There is nothing more nostalgic than a ding dong. I remember ding dongs as a child; unwrapping the shiny foil packaging to reveal a smooth chocolate-y cake with a surprise creamy filling on the inside (and not having to share it with anyone)! Oh the simple pleasures in life! I think back to when I discovered this recipe for ding dongs. Honestly I think it was the beginning of my baking journey. Since that time, I have made several batches of these snack-sized cakes…they seem to be loved by all.
The only thing more enjoyable than the ding dongs themselves is what we call the “ding dong buffet”…a truly cherished event in our household. The buffet consists of “ding dong holes”; small morsels of devils food cake leftover from the top of the cakes. They are joined by bowls of chocolate ganache and whipped cream. The buffet is utterly delicious and never disappoints!
Devil’s Food Cake
Yields: Makes one 9x13x2 sheet cake or 10-12 3 inch cakes
2 1/4 cups sifted all-purpose flour (2 1/3 cups at high altitude)
1 1/4 tsp baking soda (1 tsp at high altitude)
1/4 tsp salt (1/2 tsp at high altitude)
1/2 cup sifted natural cocoa, such as Ghiradelli
1 stick unsalted butter, at room temperature
1 1/2 cups granulated sugar (minus 1 Tbsp at high altitude)
1 tsp vanilla extract
2 large eggs, at room temperature
1 1/2 cups buttermilk (plus 3 Tbsp at high altitude)
Position the rack in the center of oven and preheat to 350 degrees F. Butter the pans, line with parchment, then butter and flour.
In a medium bowl, whisk together the flour, baking soda, salt and cocoa. Set aside.
In the large bowl on an electric mixer with the paddle attachment, cream together the butter and sugar for 3 to 4 minutes, until very well blended. Scrape down the bowl and beater. Beat in the vanilla and eggs and scrape down the bowl and beater again.
With the mixer on the lowest speed, alternately add the flour mixture and the buttermilk ending with the flour. Once the ingredients are blended together, increase the speed and whip for about 30 seconds.
Divide the batter between the pans (1/2 full). Bake the sheet cake for 45-55 minutes or the 3 inch pans set on a cookie sheet for about 25-28 minutes, or until a cake tester inserted in the center of the cake comes out clean. (Make sure to rotate the pans after about 20 minutes of baking for even browning). Cool the cakes in the pan on a wire rack for 10-15 minutes.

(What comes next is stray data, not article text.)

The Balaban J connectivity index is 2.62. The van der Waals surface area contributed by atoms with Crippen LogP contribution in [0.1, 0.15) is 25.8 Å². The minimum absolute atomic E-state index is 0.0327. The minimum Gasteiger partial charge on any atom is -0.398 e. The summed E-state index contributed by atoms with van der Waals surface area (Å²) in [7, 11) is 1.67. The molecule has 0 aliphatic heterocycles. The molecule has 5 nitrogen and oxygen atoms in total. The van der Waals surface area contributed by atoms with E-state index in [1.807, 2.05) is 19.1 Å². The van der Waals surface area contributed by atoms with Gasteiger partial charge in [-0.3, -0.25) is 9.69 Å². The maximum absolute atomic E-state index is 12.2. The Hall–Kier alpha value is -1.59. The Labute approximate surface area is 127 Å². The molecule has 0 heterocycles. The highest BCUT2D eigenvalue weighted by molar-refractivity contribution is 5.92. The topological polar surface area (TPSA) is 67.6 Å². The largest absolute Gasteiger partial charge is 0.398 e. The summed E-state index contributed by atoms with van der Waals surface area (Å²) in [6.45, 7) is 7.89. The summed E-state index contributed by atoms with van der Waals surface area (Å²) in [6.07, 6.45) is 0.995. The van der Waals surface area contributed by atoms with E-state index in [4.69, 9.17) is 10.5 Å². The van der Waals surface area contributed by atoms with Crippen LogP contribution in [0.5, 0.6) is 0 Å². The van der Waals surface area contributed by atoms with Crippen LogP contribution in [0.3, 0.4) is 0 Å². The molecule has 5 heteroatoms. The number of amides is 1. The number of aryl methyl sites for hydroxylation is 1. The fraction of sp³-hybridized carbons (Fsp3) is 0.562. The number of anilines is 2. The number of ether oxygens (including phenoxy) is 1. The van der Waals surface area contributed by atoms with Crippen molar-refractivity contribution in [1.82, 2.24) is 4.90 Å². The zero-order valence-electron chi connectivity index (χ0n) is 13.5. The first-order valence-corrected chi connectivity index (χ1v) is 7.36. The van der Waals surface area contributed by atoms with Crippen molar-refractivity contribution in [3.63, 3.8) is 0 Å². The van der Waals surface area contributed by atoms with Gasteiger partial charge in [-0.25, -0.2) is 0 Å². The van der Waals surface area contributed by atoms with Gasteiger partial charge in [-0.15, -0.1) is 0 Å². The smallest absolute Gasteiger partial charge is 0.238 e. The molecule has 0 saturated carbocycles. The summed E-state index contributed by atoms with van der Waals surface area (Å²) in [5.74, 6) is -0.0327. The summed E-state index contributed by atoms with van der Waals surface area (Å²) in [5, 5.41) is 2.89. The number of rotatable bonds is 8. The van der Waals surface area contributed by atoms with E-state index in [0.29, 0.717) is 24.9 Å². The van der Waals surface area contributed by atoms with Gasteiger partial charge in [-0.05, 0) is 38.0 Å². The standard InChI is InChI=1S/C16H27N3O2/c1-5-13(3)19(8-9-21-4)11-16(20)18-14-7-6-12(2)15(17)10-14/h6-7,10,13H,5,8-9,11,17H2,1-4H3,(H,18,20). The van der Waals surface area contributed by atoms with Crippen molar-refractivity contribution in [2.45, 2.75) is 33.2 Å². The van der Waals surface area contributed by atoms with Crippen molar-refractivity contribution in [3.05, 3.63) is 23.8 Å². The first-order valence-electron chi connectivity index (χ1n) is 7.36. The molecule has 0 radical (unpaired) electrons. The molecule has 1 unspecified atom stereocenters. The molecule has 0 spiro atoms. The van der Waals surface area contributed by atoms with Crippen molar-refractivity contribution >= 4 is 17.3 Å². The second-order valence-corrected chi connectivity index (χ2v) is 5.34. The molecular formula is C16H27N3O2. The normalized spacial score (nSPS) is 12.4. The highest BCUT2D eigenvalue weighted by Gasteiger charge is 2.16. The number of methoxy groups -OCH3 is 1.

Run a knife around the edges of the cake pan to release them. Cool completely.
Recipe from Pie in the Sky, by Susan Purdy
Whipped Cream Filling
1 cup heavy whipping cream
3 tsp granulated sugar
1 tsp vanilla extract
In the bowl of a stand mixer, whip the cream, sugar and vanilla on medium speed with the whisk attachment, into firm peaks. Transfer to a pastry bag and set aside.
Use a 3 inch cutter to cut eight rounds from the cake (if using a sheet cake). Insert a small paring knife through the middle of the cake horizontally cutting about 3/4 through the cake. Use a 2 inch cutter or simply cut a circle out of the top of the cake to created a pocket for the filling. Slice the top of the small cake lid in half as it will become the cover for the opening once the cake has been filled. The other half is the “ding dong hole” which is anxiously awaiting the buffet :). Pipe the cream to fill the hole in each cake. Press the round slices of reserved cake onto the top.
Chocolate Ganache Glaze
12 oz bittersweet chocolate (preferably Valhrona)
1 1/2 cups heavy whipping cream
Place the chopped chocolate in a medium bowl. Warm the cream in a small saucepan just until it begins to boil. Immediately pour over the chocolate. Let the mixture sit for 1 or 2 minutes, then whisk gently until completely blended and smooth.
Working with one cake at a time, place it on a cooling rack set on a parchment-lined baking sheet. Pour approximately 3 Tbsp of glaze onto the top of the cake, using an offset spatula to gently push the glaze over the top and sides, letting the excess run down the side to coat them. (I find that a small ladle works perfectly for drizzling the glaze over the cake). Repeat with the remaining cakes working quickly so that the chocolate remains warm and thin. If the glaze becomes too thick to pour over the cakes, reheat it in the microwave or set over a bit of simmering water until fluid again.
Refrigerate the cakes for at least 30 minutes so that the chocolate can firm up and the cakes can be eaten by hand.
Ding Dong concept adapted from the Art & Soul of Baking by Cindy Mushet
This recipe isn’t a difficult one, however, it has several steps to completion. I usually make the cakes one day and fill and glaze them the next day. If it still sounds like too much work, email me and I’ll make you some!! 🙂